Hanwha’s SPHs definitely have greater range than the army’s current towed howitzers, but the additional 10–15 kilometres isn’t going to shape an adversary’s plan to operate against us in the South Pacific. Moreover, injecting a requirement for over $1 billion in acquisition funding into the front end of the force structure plan, which is already oversubscribed, simply displaces the acquisition of capabilities that might give real long-range strike power further into the future.

And if the capability is urgent, setting up a production line to deliver a handful of vehicles each year is the definition of gradual—particularly when Hanwha, having built more than 1,000 SPHs for the South Korean army, could deliver 30 from Korea without breaking a sweat.

Also, what happens to those 350(-ish) jobs once the 30 howitzers are built? As I noted above, governments don’t like announcing job losses. So it’s not surprising that since the initial announcement in early 2019, the SPH program has grown to include a second build phase for more SPHs at $1.5–2.3 billion and a subsequent assurance phase at $2.1–3.2 billion. At a combined $4.5–6.8 billion, it’s quite the turnaround for a capability that couldn’t get even a guernsey in Defence’s 2016 integrated investment plan. If we pick the median point of that price range and assume the same 30% local premium, we’re paying a $1.3 billion premium to sustain those jobs.

The prospect of building off into the distant future to avoid losing the jobs you initially created brings us to the third development, the announcement that the Hawkei protected mobility vehicle light is finally going into full-rate production. With excellent blast protection, the Hawkei will be a valuable capability, assuming its persistent reliability issues have been resolved, so it’s not surprising that the army wants them as quickly as possible. According to the announcement, 50 Hawkeis will be built every month. But that means production ends in mid-2022. So, the 210 jobs in Bendigo and 180 more nationwide that the media release says the project is ‘sustaining’ won’t be sustained for long.

And that’s the challenge in building quantities of traditional manned vehicles and other platforms that match the size of the Australian Defence Force—either you build at the most efficient rate and get the capability into service quickly but face the prospect of jobs ending, as with the Hawkei, or you stretch out production to create a sustainable industrial drumbeat, as with the Hunter-class frigates, which we’re paying $10 billion more to get at a much slower rate.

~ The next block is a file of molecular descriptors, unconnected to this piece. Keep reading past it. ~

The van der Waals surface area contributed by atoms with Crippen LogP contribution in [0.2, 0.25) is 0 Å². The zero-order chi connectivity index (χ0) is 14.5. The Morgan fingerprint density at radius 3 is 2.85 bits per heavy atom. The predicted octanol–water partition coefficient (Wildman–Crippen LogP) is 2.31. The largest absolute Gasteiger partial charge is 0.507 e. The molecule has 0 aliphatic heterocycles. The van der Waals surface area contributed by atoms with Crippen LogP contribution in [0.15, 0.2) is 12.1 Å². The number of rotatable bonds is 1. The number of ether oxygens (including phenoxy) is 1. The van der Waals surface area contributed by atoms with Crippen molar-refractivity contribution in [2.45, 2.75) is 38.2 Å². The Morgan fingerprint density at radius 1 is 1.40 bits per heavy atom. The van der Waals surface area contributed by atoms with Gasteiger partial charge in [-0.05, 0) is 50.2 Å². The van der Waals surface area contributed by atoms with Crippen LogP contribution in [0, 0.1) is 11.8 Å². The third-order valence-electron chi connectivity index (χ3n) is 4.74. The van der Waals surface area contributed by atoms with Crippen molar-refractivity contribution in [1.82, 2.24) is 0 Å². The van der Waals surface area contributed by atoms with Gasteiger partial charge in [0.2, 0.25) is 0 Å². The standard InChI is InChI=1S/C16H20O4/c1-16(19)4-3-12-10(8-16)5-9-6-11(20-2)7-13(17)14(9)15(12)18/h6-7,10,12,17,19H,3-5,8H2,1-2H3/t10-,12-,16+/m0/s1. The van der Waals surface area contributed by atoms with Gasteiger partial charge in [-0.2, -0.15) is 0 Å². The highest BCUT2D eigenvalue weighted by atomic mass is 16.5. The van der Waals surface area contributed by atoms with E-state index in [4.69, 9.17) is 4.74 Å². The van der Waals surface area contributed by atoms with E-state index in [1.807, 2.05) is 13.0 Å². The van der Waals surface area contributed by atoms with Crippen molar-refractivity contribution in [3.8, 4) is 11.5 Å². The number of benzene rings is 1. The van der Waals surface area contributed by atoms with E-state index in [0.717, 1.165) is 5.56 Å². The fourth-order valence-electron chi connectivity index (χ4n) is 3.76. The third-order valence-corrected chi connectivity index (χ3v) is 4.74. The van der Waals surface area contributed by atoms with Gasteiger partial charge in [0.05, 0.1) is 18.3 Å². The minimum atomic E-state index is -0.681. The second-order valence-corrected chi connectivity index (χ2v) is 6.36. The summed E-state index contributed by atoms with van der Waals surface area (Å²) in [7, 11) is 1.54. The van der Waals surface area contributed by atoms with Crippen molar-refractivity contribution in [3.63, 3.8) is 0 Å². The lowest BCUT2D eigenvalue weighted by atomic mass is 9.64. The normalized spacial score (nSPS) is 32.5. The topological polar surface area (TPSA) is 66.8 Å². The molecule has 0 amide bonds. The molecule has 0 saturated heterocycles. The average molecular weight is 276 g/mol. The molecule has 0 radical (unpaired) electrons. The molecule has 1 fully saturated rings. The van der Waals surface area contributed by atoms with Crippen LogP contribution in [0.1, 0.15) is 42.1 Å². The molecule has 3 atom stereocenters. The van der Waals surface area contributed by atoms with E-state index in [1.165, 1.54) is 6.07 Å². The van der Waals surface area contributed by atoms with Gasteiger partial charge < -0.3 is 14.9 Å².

Defence faces the prospect of sustaining three land vehicle production lines—the Boxer in Queensland, protected vehicles in Bendigo, and SPHs in Geelong. Depending on whether Rheinmetall or Hanwha wins the infantry fighting vehicle competition, that will take care of Queensland or Geelong for some time (at a cost of $18.1–27.1 billion).

But a more strategic approach might have been to require Hanwha to use Thales’ Bendigo facility to assembly its SPH, creating both a centre of excellence for multiple protected vehicle types there and a sustainable workflow. Unfortunately, expedience seems to be trumping strategy.

So, what will happen to the Bendigo production line in 2022? Considering that a previous government spent $221 million on additional Bushmasters that the army didn’t need just to keep the Bendigo facility going until the Hawkei was ready for production, it seems unlikely that this government will close it down. There’s no funding line in the force structure plan to build anything there, but considering the inescapable appeal for governments of announcing local construction programs, it’s a safe bet that Bendigo will keep building something after 2022.

It’d be great if that ‘something’ isn’t a vehicle that the ADF already has in numbers. It would be better if it’s complementary technologies and systems to operate with these manned systems, including the guided weapons that are central to modern warfighting. The ADF will need lots of them in any conceivable future conflict. We’ll look more at those in future posts.